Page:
Which is better for the industrial production of algae? Flat Panel Reactors or Tubular Glass Photobioreactors?
Do you want to grow high-quality algae on an industrial scale? Closed photobioreactors (PBR) are best suited for this purpose. They protect your algae from harmful environmental influences.
If planning on cultivating algae in a closed PBR, the use of flat panel reactors initially appears as an interesting approach. These flat panel systems are usually made of polyvinyl chloride (PVC). In theory, this method offers high light absorption due to the way that it is constructed and results in rapid algae growth. In practice however, numerous influencing factors reduce this advantage. Therefore, tubular glass PBRs are widely used in the industrial production of high-quality algae.
Below you will find a comparison of flat panel reactors and tubular glass PBRs. The comparison focuses on important factors influencing the results of industrial algae cultivation:
Flat panel reactors made of PVC need to be replaced every 1-3 years at the latest, mainly because of UV degradation of PVC. Glass tubes on the contrary can be used for up to 50 years at the same level of productivity.
End of Life Costs
These costs occur when the flat panel modules need to be disposed once they reach their end of life. Firstly, PVC can’t be burned that easily, because toxic gases arise. Secondly, it is not possible to recycle PVC as it absorbs organic material over its operating life. Therefore, it is necessary to dispose such modules correctly, whereas glass is endlessly recyclable without a loss in quality.
Total Cost of Ownership
High replacement costs are the main cause of why flat panel reactors show a significantly higher total cost of ownership in comparison to glass PBRs. Initially, flat panel reactors made of PVC cost almost the same as comparable tubular glass PBRs of the same volume. However, due to the modules having to be replaced after three years at the latest, the replacement costs increase the TCO significantly in comparison to a glass system that can be productive for 50 years without replacement.
Biofilm Build Up
PVC has a surface roughness that is nearly 50 times higher than glass. Therefore, the algae builds up on the surface of a flat panel module much quicker than on the inside of a glass tube. This limits the productivity of a flat panel reactor.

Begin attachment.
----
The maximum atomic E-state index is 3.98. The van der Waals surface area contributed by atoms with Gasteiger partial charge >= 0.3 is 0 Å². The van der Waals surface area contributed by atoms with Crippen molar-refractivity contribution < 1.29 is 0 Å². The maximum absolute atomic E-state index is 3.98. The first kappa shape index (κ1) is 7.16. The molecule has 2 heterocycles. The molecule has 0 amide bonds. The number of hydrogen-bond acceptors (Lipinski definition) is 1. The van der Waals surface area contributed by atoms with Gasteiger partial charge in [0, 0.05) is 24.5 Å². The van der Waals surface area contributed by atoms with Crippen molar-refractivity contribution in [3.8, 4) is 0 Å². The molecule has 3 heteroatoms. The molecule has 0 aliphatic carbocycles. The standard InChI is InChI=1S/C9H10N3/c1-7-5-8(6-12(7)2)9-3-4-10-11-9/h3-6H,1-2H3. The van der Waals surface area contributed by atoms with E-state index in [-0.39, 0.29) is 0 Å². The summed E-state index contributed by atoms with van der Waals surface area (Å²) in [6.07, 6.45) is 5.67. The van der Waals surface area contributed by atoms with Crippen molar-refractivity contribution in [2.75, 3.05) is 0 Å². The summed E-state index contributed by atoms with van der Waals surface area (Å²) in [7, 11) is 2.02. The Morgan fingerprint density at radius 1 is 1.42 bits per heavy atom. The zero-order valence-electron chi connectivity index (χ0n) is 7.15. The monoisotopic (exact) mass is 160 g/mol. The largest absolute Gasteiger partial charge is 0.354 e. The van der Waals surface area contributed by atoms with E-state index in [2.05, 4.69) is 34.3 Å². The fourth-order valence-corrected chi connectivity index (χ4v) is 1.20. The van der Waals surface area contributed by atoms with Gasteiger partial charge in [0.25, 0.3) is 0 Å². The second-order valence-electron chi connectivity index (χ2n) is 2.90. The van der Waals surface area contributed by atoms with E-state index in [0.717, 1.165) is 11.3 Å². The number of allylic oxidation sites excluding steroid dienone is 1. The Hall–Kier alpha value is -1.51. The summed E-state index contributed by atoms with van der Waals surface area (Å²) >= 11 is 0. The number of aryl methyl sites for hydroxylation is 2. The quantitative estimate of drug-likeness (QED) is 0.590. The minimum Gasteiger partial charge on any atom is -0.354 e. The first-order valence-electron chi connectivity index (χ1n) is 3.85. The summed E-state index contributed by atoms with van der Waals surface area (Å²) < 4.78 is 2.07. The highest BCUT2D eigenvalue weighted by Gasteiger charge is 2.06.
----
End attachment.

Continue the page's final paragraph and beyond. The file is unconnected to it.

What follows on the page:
Cost of Cleaning
The main difference regarding operating costs lies within the cleaning process: Tubular glass systems need to be cleaned far less often. Most of the time the system can be cleaned chemical free. This takes place during operation. Whereas for the cleaning process of flat panel modules, the algae production needs to be interrupted to clean with chemical detergents or high pressure water jets.
Predictable and plannable Production
Due to the reliable operation of tubular glass PBRs, the algae production can be planned very well, whereas the production in flat panel reactors tends to often be interrupted unexpectedly for numerous reasons.
Tubular glass PBRs as well as flat panel reactors are both particularly productive algae cultivation systems at initial operation. The productivity of flat panel reactors however suffers from multiple production interruptions due to biofilm build up. After 1-2 years in running operation, flat panel reactors lose their productivity due to UV degradation and biofilm that can no longer be removed. Tubular glass PBRs on the contrary, run for many years at the same level of high productivity.
This article is an extract from our e-book “Algae cultivation in flat panel reactors compared to tubular glass PBRs“. If you would like to inform yourself in detail about the advantages and disadvantages of flat panel reactors in algae cultivation, you can download the e-book for free.